ISIS has announced that the territory it controls is a caliphate, or Islamic empire, and has changed its name to the Islamic State (IS). The Telegraph reports:
Fresh from their victories over the Iraqi army and on the first night of the holy month of Ramadan, the jihadist group Isis has declared its captive territories an “Islamic Caliphate” and demanded all Muslims declare obedience to its leader.
In a recorded audio statement, the Islamic State of Iraq and al-Sham’s spokesman, Abu Mohammed al-Adnani, said the new caliphate ran from Aleppo to Diyala province, north-east of Baghdad, and was expanding every day. […]
By making the statement, the group is laying claim to the mantle of the great Muslim empires of the past, ruled by caliphs based in Baghdad, Damascus and Istanbul.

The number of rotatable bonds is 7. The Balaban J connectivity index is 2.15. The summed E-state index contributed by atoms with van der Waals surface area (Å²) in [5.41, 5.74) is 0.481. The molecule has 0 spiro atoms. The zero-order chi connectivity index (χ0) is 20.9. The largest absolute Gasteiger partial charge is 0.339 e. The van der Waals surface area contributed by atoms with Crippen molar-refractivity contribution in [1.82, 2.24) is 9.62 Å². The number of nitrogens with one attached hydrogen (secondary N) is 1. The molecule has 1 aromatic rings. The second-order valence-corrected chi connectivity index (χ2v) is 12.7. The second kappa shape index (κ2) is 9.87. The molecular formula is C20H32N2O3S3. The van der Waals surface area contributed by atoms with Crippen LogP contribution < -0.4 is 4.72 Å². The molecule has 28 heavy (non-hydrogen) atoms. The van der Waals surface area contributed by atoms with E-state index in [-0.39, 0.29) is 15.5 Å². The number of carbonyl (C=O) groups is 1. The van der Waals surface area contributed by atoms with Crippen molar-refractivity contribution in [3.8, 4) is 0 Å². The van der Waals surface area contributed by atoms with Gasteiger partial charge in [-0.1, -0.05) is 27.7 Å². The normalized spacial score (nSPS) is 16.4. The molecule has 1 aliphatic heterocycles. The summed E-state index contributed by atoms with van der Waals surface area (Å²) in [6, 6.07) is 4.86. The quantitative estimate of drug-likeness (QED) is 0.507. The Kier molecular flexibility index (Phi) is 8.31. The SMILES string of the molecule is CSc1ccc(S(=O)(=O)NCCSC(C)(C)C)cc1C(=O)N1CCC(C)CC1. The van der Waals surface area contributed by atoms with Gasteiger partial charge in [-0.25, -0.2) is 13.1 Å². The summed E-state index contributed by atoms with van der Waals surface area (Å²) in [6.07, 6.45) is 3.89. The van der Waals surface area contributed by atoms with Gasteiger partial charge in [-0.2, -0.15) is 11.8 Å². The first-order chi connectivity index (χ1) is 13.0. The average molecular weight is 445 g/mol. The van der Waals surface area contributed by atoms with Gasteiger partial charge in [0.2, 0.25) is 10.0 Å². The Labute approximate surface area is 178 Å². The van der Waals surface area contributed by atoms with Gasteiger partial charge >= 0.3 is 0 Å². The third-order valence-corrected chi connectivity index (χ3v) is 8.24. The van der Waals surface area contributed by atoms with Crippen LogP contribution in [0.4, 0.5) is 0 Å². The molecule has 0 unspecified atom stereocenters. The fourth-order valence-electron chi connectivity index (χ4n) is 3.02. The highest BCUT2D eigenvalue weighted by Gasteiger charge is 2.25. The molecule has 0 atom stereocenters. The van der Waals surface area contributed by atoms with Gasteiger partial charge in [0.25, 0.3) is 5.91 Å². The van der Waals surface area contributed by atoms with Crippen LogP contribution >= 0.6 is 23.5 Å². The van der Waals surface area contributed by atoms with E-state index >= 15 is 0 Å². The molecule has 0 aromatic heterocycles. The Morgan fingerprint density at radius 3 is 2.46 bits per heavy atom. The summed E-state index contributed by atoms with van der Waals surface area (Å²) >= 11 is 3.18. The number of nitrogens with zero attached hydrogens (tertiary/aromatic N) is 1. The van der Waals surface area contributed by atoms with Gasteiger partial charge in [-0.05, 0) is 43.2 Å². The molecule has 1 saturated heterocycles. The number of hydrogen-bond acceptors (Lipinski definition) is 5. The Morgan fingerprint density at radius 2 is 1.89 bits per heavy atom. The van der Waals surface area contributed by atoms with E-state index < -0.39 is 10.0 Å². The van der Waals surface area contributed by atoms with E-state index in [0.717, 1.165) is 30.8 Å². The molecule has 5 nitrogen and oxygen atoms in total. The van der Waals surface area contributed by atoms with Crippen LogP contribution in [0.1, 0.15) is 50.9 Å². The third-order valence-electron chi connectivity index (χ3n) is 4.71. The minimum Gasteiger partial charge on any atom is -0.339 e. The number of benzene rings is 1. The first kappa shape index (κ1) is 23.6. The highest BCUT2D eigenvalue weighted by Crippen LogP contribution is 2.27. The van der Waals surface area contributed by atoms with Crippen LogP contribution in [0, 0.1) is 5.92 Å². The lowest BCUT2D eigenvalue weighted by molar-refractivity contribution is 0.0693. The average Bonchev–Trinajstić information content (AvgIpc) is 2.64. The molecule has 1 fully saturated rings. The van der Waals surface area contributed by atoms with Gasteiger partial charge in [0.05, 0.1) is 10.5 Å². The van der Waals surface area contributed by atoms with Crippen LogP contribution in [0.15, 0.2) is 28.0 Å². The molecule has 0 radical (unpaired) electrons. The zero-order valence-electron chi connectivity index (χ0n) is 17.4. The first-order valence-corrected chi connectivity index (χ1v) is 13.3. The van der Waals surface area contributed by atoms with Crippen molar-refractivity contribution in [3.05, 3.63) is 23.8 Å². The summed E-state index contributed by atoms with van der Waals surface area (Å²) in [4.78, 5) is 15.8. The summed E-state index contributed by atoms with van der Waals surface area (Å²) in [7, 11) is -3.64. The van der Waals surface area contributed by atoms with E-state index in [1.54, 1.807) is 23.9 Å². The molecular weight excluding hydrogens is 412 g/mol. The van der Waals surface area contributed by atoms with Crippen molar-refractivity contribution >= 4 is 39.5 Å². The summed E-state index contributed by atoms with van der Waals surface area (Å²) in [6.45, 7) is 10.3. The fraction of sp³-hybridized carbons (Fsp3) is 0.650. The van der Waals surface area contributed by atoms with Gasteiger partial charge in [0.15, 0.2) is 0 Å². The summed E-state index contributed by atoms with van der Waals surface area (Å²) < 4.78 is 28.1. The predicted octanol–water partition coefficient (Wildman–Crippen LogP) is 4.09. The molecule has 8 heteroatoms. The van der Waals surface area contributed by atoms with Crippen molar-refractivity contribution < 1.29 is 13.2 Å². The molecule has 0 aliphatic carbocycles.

By proclaiming a caliphate, ISIS is declaring all existing governments, and especially all existing Muslim governments, illegitimate. This is a declaration of war, not just against the Shia in Iraq and the Alawites in Syria, but also against Jordan, Saudi Arabia, and the Gulf states.It’s also a bid for leadership of the jihadi world. Al-Qaeda drove ISIS out of Iraq, and now ISIS is back, with a message for al-Qaeda: submit to us or lose your standing. The argument for proclaiming the caliphate tells us something about the past military strategy: Possession of a sufficient chunk of territory in the Islamic heartland a necessary qualification. This is not something that al-Qaeda or any other jihadi group has been able to claim. IS, as the entity wished to be known, has had dramatically more success than any of its predecessors or ideological rivals, and it is rubbing the salt in the wounds. But the dazzling offensive that caught the Shia Iraq army (and Washington’s $50 billion-a-year intelligence behemoth) by surprise this spring was not just expansion for the sake of expansion. Rather, it looks like a step in a careful plan.Meanwhile, will other jihadi groups accept the authority of the ‘caliph’? Will volunteers and arms flow his way? Most alarmingly, will people in the defense establishments and government structures of other Arab and Muslim states begin to feel the tug of the caliphate’s appeal?